3. The Role of Civil Society in the Multilateral Trade System

Although many besieged trade officials in national governments and the WTO might not agree, the involvement of civil society groups in trade policy debates can be a positive development for the multilateral trade system. Some of the perspectives and concerns that these groups are bringing to bear on governments and on the WTO are a valuable counterweight to the industry perspectives that, in some countries, are still the dominant external input into official trade policy discussions. But the growing involvement of NGOs in trade policy often is not as constructive as it should be, and figuring out ways to make it so is the third major challenge facing the WTO and the multilateral trade system.

Several issues need to be addressed. First, there is a need to devise mutually acceptable mechanisms for coordinating the input of civil society groups in the WTO and in the preparation of multilateral trade negotiations. The principal burden of managing the contributions of civil society must continue to be shouldered by the government of the country in which a given NGO is located. However, some NGOs have become large global institutions and others have forged international alliances. This together with the supra-national character of many of their concerns may argue for additional measures to be taken at the multilateral level.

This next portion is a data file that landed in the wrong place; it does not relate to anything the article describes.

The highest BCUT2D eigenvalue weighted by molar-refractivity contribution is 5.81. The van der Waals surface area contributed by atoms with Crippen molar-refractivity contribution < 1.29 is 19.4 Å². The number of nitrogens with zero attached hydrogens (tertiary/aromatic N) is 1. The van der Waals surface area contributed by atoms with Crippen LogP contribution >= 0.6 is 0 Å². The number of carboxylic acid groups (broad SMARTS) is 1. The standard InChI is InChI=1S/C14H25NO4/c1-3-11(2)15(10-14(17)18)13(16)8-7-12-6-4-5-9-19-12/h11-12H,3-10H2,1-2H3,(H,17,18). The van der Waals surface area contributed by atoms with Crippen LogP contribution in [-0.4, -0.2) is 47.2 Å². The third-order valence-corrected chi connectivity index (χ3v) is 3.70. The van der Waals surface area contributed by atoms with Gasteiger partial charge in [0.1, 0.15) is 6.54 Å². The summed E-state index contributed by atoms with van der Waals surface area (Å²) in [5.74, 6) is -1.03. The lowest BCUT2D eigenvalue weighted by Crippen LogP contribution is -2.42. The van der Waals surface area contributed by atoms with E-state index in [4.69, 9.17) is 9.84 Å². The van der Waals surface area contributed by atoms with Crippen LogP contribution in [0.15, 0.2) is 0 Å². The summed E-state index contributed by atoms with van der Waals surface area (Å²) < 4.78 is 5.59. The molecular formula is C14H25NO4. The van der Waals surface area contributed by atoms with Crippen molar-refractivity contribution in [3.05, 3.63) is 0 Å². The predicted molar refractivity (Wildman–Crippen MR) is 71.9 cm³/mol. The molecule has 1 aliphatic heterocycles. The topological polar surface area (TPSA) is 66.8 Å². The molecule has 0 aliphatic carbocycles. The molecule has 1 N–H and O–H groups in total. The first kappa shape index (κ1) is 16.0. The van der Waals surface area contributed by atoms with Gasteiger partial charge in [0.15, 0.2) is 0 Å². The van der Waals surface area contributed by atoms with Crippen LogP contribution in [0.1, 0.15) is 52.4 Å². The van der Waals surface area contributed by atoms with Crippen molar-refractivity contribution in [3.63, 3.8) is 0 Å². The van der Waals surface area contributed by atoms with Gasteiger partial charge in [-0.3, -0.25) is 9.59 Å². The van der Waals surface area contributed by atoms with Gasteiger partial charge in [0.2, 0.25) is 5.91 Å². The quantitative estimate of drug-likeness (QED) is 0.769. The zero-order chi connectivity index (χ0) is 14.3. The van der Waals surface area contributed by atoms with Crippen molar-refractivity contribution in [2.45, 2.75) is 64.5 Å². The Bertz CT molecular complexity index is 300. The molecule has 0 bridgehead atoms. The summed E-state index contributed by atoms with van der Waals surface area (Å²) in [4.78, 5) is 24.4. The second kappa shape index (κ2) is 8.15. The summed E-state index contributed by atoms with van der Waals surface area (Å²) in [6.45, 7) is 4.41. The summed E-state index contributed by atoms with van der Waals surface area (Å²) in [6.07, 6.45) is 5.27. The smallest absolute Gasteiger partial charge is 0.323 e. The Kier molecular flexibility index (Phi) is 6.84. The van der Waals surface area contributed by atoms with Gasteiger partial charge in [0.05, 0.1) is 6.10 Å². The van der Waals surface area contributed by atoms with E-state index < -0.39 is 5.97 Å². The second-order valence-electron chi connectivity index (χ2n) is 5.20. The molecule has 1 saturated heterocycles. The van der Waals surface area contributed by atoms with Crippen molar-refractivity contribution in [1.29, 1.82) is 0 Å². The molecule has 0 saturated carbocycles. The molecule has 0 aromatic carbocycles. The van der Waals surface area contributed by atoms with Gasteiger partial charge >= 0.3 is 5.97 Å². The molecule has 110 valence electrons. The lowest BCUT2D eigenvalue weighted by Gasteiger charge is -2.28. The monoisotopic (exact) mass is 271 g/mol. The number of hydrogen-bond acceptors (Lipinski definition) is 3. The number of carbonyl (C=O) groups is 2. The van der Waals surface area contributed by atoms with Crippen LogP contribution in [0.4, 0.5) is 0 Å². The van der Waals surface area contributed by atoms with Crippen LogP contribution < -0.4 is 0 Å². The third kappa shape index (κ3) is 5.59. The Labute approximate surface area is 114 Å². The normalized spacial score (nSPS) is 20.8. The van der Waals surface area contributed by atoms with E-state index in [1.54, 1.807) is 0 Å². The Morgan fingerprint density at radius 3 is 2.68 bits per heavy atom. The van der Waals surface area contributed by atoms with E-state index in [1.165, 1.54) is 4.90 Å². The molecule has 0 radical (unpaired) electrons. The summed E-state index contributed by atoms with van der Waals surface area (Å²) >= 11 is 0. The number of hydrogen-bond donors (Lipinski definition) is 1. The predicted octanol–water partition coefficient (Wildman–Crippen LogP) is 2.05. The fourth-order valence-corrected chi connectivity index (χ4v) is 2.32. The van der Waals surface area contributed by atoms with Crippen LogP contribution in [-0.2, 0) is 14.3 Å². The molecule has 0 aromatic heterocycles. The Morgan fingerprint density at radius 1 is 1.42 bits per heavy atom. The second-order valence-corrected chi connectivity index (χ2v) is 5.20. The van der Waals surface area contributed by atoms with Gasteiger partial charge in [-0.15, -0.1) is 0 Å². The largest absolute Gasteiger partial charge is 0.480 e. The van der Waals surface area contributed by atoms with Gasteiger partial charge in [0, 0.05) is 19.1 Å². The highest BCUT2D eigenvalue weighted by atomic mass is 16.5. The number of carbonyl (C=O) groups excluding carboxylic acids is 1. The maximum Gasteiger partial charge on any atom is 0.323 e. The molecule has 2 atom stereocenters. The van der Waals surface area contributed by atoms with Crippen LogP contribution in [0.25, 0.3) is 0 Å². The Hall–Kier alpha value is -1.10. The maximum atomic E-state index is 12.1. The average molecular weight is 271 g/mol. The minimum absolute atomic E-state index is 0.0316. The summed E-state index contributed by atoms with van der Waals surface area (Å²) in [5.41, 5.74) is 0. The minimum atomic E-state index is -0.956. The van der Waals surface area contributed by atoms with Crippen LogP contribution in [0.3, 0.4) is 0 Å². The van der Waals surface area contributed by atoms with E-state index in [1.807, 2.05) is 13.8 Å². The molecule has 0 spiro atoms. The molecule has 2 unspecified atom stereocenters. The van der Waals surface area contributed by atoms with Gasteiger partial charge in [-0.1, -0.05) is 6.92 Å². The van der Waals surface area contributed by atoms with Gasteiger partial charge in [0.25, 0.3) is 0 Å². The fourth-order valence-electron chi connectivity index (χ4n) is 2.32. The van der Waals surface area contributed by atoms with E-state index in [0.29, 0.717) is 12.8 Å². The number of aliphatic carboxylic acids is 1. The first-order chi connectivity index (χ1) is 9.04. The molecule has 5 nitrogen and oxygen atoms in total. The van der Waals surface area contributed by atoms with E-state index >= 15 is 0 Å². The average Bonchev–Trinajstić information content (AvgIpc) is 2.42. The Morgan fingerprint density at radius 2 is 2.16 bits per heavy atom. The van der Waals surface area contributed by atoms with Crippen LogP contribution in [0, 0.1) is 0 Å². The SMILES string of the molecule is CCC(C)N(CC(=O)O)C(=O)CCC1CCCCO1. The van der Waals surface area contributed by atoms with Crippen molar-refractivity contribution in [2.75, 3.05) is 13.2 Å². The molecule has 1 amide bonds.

Many WTO members will oppose steps that appear to give NGOs a formal role in an inter-governmental organization. For their part, some NGOs might regard any formalization of their contributions to multilateral trade discussions as a form of co-optation. Both sets of concerns can be overcome, as long as the role of NGOs remains an advisory one and national governments retain the sole right to negotiate within the contractual framework which the WTO represents.

If NGOs were to be given an informal advisory role in the multilateral trade system, though, they must accept additional responsibilities. In particular, NGOs must become more accountable to the public and to governments. Too often in recent years, NGOs involved in trade debates have made questionable claims about the scope of public support for their positions. Information on sources of financial support has also often been hard to come by. Ironically, corporate participants in trade debates tend to be more transparent in both respects, often because the laws of their home nations require them to be.

Without additional information on NGO membership and finances, it will be difficult for governments to make well-informed judgments about their work or, in cases when it is not possible to consider all relevant views, to make decisions about which groups should be given an opportunity to address a particular issue. In exchange for any role in trade policy debates – largely at the national level – NGOs will be constrained to accept new standards of disclosure for membership and financial data.

III. A More Agile WTO

The long-term viability of the WTO, and of the multilateral trading system, requires action by governments on two levels: the first is within the WTO itself; the second concerns the governance of the multilateral system, of which the WTO is a part.

This first step is to address the problems and challenges described in the previous section in order to make the WTO a more agile organization. These include the knotty issue of trade and labour standards, increasing “transparency” within the WTO, and improving decision-making within the institution.

Defusing the Labour Standards Debate